2. Non licet illegitimate carburandum Gary. Thank you for the work you do on behalf of TU and the Swift River.
    Best wishes, best fishes.

    1. The Pioneer Valley Chapter of TU has brought this idea up to MA F&W many times over the past 25 years, all to no avail. We will bring up this topic again with them.

      1. Other than licensing revenue from the bait crew, are there any other reasons not to extend catch-and-release further south?

        1. The historical reason that MA F&W exists as a gov. agency is to grow trout to stock rivers that were depleted of trout for catch & keep recreation. But there are a few folks there beginning to think differently. Perhaps after F&W concludes their Brook Trout Study of the Swift (their preliminary observation is that the Swift is the best brook trout river south of Maine–based on # of brookies and size of brooks), they make make Fly Fishing Only recommendation, or be open to that suggestion, if enough of us tell them F-F Only to Cady Lane and C&R year round.
          There are only 3 miles of FF-Only, C&R rivers in MA= Nissatisset in Pepperell (2 mi.) and the Swift (<1 mi.).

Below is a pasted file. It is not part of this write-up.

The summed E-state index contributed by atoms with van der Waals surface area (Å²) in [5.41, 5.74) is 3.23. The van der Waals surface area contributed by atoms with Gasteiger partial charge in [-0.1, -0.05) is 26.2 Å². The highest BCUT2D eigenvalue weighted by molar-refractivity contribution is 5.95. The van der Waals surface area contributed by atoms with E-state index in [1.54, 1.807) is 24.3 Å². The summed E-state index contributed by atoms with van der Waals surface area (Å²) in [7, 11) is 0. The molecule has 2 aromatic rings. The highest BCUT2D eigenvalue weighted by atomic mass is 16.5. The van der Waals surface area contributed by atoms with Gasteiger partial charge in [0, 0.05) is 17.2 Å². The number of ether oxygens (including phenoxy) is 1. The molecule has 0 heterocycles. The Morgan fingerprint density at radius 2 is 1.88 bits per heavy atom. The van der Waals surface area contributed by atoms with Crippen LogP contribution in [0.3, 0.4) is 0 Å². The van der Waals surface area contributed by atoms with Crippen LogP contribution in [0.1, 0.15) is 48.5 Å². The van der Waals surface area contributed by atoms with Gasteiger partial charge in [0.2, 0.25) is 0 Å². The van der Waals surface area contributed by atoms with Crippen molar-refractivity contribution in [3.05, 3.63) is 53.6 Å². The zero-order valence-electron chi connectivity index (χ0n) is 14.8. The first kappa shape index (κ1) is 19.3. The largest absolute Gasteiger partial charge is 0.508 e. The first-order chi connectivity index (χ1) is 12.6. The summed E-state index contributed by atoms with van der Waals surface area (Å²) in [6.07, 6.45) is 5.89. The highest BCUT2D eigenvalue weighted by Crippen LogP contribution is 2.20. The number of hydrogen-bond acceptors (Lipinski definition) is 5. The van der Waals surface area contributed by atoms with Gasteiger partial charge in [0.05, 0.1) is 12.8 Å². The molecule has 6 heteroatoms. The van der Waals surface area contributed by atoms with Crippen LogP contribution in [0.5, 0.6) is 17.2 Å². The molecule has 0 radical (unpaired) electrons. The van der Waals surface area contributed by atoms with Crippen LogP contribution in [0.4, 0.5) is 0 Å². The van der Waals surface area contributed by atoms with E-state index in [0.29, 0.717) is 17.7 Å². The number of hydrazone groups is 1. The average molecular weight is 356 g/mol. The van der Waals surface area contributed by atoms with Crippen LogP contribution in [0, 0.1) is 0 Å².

There is hope.

          1. As far as the size of brookies, I can’t dispute that…the swift has more big brookies, more consistently, than I’ve seen anywhere else in New England. However, I’d be willing to bet there are a few more densely populated streams in the white mountains. My brother and I have stumbled upon areas that have unnamed streams, half a rod length across, absolutely TEEMING with native brook trout. We found one last year that was almost comical…it was barely bigger than your average road run-off but sure enough, every hole that was deep enough, there was at least one little brookie sitting there.

  3. Hi all, I am looking for information, specifically stream flow and water temperature
    For the East Branch of the Westfield River .
    Particularly interested in the Chesterfield Gorge and the three miles below the Gorge.
    Also on a more general geographic, the flow is often easy to find out for the Western Mass rivers but water temp is much harder to find on the internet.
    I don’t want to commit to drive multiple hours and end up in a frozen wasteland

    1. Hi, unfortunately, USGS doesn’t have a gauge at that branch. There is a Facebook group dedicated to the Westfield, and I think that may be your best bet to get intel.

        1. Check the American Whitewater Association website for gauge levels; the section known as “The Pork Barrel” is immediately upstream of Chesterfield Gorge.